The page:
Brian Baldwin has made a good living out of repairing and modifying personal watercraft, and he’s also done well racing them.
The Denver resident added another award to his trophy case earlier this month, winning the pro-am runabout stock division title at the International Jet Ski Boating Association World Finals, held Oct. 2-11 in Lake Havasu, Ariz.
It was the third world championship in the past five years for Baldwin, owner of Champion Powersports in Denver. He won the IJSBA pro runabout 800 division championship in 2010 and 2011.
“It’s actually the same class,” Baldwin said. “They now allow experts (high-level amateur racers) to race in that class with the pros.
“But this one definitely feels a lot better to me. This is the premiere class as far as the manufacturers go, because this is basically what you can go buy at a dealership and spend a little bit of money on and race.”
In fact, Baldwin did the modifications on the Yamaha FX-SVHOs that he and three other Yamaha Racing teammates raced in the IJSBA World Finals.
“And I built the skis four days before the race in Arizona,” Baldwin said. “They were brand-new 2016 models that had just come out from Yamaha, and we were able to get them out there.”
According to Baldwin, among the modifications allowed by the IJSBA in the runabout stock class were changes to the waterjet impeller system, and some changes to the engine. The engine tuning was performed by Dean Charrier, who owns the Yamaha-backed Dean’s Racing team.
“We put a standalone (engine control) computer, a fully-programmable one, in place of the factory computer,” Baldwin said. “We also made some handling and steering modifications, and we were allowed to change the valve spring retainers to titanium retainers. That thing would go 85 mph.”
All four of the Baldwin-built and Charrier-tuned personal watercraft did well at the IJSBA World Finals – in addition to Baldwin’s world title, Peru’s Paloma Noceda won the women’s runabout championship, and Indonesia’s Aero and Aqsa Aswar finished third and seventh, respectively, in the pro-am runabout stock division.
“Yeah, we did pretty well,” Baldwin said. “Aqsa had an electrical issue in the second heat race, but he won the first race.”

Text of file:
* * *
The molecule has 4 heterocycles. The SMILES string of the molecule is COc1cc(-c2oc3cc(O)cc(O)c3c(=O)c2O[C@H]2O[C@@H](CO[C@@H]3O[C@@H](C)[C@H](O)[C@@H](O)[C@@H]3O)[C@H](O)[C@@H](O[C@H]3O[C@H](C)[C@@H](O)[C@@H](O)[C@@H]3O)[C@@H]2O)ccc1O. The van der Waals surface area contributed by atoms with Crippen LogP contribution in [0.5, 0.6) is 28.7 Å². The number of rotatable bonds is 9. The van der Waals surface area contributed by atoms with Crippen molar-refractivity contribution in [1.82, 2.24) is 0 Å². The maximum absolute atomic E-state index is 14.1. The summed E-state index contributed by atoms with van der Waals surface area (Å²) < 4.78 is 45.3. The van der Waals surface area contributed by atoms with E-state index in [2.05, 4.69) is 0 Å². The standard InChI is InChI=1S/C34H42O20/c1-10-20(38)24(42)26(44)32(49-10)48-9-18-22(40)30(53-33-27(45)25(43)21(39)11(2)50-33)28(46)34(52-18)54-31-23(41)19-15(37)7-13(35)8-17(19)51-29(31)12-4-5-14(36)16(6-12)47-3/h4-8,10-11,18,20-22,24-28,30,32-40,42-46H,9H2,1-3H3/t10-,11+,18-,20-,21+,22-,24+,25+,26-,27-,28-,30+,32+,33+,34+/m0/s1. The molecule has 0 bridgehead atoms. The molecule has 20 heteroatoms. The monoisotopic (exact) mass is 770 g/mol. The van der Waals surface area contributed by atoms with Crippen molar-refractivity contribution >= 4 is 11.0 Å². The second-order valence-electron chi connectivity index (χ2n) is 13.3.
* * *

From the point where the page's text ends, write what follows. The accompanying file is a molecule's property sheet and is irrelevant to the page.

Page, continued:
Baldwin’s introduction to jet ski racing came as a youth.
“I was 8 years old, and my parents bought me a jet-ski racing video for Christmas,” Baldwin said. “It was the 1987 World Finals, and when I saw that video, I was like ‘Man, that’s awesome.’ That became my dream, that became what I wanted to do.”
But it wasn’t until 1999 that Baldwin – at the prompting of long-time friend Ray Broome, who now lives in Belmont – made the move from just riding PWCs to racing them.
“We used to ride every day, and I was always doing tricks on my standup,” Baldwin said. “He was like, ‘Man, you have got to go to Florida and race Jet Skis.’ He talked me into it. So we moved to St. Augustine, Fla., in the fall of 1998, I got a job in a Kawasaki-Yamaha dealership working on skis, and that was it.
“Some spring, a local race promoter mailed out a flyer about a race that was being held in Daytona Beach. I went, and won the very first race I ever raced in. I was hooked, and I mean hooked.”
Baldwin wound up winning two of three races in the beginner’s class that season, and won the division title – the first of many regional, national and now world championships he has won over the past 16 years.
Baldwin relocated to Denver in 2006 and opened Champion Powersports – named such because of all the racing titles he’s won – in 2007.
In addition to building and modifying personal watercraft for some of the world’s top racers, Baldwin is also grooming the next generation to take over.
“It’s a marketing tool for the shop,” Baldwin said. “I hope to be doing this another five or 10 years. I’ve got a 6-year-old son, Kayden, and I’m hoping he gets involved, and an 11-year-old nephew (Osric Pryor) that’s won the national championship the past two years.”
Bill Kiser is a freelance writer: firstname.lastname@example.org.